Some melodies are so instant and insistent that you come away from the very first listen with the hook rattling around in your head. This is often referred to as an “earworm,” and Japanese group BuZZ’s Sun and Love is the mother of all earworms. These guys have been around for a few years, but haven’t really come to my attention until now. However, there is simply no resisting a song like this. It’s about as uplifting as pop music gets, anchored by a simple, sing-for-the-rafters refrain.
BuZZ is comprised of nine performers – four vocalists and five band members. They’re entirely self-produced, and usually trade in the kind of retro synth rock that’s currently making a resurgence. Sun and Love is a bit different, with an acoustic-meets-EDM style that’s bolstered by choir-like backing vocals. This gives the track an immense sound, though the instrumental is actually pretty uncluttered. Its three central elements – guitar, club beat and backing vocals – are so brilliantly fused that the combination feels seamless.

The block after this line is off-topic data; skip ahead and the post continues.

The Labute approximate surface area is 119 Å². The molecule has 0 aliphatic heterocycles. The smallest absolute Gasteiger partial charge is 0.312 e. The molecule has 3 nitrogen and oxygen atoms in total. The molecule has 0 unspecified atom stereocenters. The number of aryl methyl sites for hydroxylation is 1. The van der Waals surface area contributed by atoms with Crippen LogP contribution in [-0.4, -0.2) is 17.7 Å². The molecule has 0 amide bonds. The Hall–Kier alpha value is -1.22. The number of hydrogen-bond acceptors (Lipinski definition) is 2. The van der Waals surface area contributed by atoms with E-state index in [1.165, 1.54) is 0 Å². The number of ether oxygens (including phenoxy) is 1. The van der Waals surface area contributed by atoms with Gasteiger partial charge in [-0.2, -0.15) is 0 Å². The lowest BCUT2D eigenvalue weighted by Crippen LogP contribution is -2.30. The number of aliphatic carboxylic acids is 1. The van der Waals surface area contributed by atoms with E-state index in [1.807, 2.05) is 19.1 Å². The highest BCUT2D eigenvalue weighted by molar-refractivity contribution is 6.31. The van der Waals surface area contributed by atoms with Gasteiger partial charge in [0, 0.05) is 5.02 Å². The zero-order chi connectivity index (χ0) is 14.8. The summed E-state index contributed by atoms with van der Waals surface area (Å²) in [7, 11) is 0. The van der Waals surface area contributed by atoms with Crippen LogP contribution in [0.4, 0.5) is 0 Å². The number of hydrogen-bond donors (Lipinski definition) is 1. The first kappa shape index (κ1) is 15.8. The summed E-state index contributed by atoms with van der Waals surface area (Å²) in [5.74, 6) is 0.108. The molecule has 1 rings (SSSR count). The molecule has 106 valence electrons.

But, Sun and Love benefits most from its melody. It’s been a while since I’ve heard a K or J-pop track that so wholeheartedly embraces these kind of widescreen refrains. The song wastes no time getting started, opening with a dramatic flourish before building to the main hook. The verses pull back a bit to focus on the strumming guitar, but the whole thing has such a pleasant, optimistic bounce. The various segments never feel disparate or forced, giving Sun and Love a warm, natural flow. The guys clearly know they’ve struck gold here, as the hook is repeated many, many times. The song even ends with the rare fade-out – a pop music trick we hardly ever hear these days. But, that’s Sun and Love in a nutshell. It’s utterly timeless in the best way.